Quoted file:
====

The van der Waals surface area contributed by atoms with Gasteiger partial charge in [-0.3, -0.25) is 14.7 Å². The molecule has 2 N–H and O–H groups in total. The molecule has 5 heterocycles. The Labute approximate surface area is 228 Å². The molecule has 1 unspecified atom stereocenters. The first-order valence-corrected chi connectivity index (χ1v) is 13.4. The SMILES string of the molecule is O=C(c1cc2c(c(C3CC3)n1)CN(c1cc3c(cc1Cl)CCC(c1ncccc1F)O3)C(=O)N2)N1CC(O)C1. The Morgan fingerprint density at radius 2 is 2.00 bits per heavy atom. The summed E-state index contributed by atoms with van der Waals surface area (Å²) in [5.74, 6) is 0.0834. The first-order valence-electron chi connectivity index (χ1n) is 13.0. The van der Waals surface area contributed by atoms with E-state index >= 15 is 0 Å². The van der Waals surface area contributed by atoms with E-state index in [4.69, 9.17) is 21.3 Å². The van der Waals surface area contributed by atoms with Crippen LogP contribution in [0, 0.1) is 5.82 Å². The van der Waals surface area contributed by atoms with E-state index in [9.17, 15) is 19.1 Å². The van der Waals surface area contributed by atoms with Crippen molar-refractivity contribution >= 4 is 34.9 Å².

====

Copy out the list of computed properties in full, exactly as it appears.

The van der Waals surface area contributed by atoms with Gasteiger partial charge in [-0.3, -0.25) is 14.7 Å². The molecule has 2 N–H and O–H groups in total. The molecule has 5 heterocycles. The Labute approximate surface area is 228 Å². The molecule has 1 unspecified atom stereocenters. The first-order valence-corrected chi connectivity index (χ1v) is 13.4. The SMILES string of the molecule is O=C(c1cc2c(c(C3CC3)n1)CN(c1cc3c(cc1Cl)CCC(c1ncccc1F)O3)C(=O)N2)N1CC(O)C1. The Morgan fingerprint density at radius 2 is 2.00 bits per heavy atom. The summed E-state index contributed by atoms with van der Waals surface area (Å²) in [5.74, 6) is 0.0834. The first-order valence-electron chi connectivity index (χ1n) is 13.0. The van der Waals surface area contributed by atoms with E-state index >= 15 is 0 Å². The van der Waals surface area contributed by atoms with E-state index in [4.69, 9.17) is 21.3 Å². The van der Waals surface area contributed by atoms with Crippen LogP contribution in [0, 0.1) is 5.82 Å². The van der Waals surface area contributed by atoms with E-state index in [9.17, 15) is 19.1 Å². The van der Waals surface area contributed by atoms with Crippen molar-refractivity contribution >= 4 is 34.9 Å².